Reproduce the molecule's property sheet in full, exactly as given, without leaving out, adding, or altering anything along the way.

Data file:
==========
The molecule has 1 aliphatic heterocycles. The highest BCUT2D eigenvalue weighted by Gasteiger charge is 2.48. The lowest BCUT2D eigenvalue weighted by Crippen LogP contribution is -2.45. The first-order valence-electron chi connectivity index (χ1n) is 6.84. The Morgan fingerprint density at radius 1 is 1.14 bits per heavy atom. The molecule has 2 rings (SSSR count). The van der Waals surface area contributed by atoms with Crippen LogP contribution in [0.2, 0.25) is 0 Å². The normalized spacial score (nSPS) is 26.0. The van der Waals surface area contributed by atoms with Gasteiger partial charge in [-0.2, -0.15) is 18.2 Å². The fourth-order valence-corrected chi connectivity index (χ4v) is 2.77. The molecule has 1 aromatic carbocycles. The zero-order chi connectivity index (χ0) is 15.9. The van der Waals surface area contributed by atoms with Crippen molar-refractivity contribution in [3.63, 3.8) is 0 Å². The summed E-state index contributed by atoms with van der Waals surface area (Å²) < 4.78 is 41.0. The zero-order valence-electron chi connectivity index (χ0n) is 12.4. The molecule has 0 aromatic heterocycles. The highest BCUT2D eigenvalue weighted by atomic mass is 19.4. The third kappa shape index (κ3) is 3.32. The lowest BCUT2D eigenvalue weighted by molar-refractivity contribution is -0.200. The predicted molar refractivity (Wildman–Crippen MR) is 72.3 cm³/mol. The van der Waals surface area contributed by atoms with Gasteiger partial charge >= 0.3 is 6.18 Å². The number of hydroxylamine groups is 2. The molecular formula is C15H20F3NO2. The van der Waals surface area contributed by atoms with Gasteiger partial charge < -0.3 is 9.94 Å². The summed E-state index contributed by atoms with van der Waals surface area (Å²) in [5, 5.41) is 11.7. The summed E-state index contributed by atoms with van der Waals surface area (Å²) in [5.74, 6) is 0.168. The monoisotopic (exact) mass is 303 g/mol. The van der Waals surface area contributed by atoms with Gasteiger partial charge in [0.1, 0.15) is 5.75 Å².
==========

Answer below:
The molecule has 1 aliphatic heterocycles. The highest BCUT2D eigenvalue weighted by Gasteiger charge is 2.48. The lowest BCUT2D eigenvalue weighted by Crippen LogP contribution is -2.45. The first-order valence-electron chi connectivity index (χ1n) is 6.84. The Morgan fingerprint density at radius 1 is 1.14 bits per heavy atom. The molecule has 2 rings (SSSR count). The van der Waals surface area contributed by atoms with Crippen LogP contribution in [0.2, 0.25) is 0 Å². The normalized spacial score (nSPS) is 26.0. The van der Waals surface area contributed by atoms with Gasteiger partial charge in [-0.2, -0.15) is 18.2 Å². The fourth-order valence-corrected chi connectivity index (χ4v) is 2.77. The molecule has 1 aromatic carbocycles. The zero-order chi connectivity index (χ0) is 15.9. The van der Waals surface area contributed by atoms with Crippen molar-refractivity contribution in [3.63, 3.8) is 0 Å². The summed E-state index contributed by atoms with van der Waals surface area (Å²) < 4.78 is 41.0. The zero-order valence-electron chi connectivity index (χ0n) is 12.4. The molecule has 0 aromatic heterocycles. The highest BCUT2D eigenvalue weighted by atomic mass is 19.4. The third kappa shape index (κ3) is 3.32. The lowest BCUT2D eigenvalue weighted by molar-refractivity contribution is -0.200. The predicted molar refractivity (Wildman–Crippen MR) is 72.3 cm³/mol. The van der Waals surface area contributed by atoms with Gasteiger partial charge >= 0.3 is 6.18 Å². The number of hydroxylamine groups is 2. The molecular formula is C15H20F3NO2. The van der Waals surface area contributed by atoms with Gasteiger partial charge < -0.3 is 9.94 Å². The summed E-state index contributed by atoms with van der Waals surface area (Å²) in [5, 5.41) is 11.7. The summed E-state index contributed by atoms with van der Waals surface area (Å²) in [5.74, 6) is 0.168. The monoisotopic (exact) mass is 303 g/mol. The van der Waals surface area contributed by atoms with Gasteiger partial charge in [0.1, 0.15) is 5.75 Å².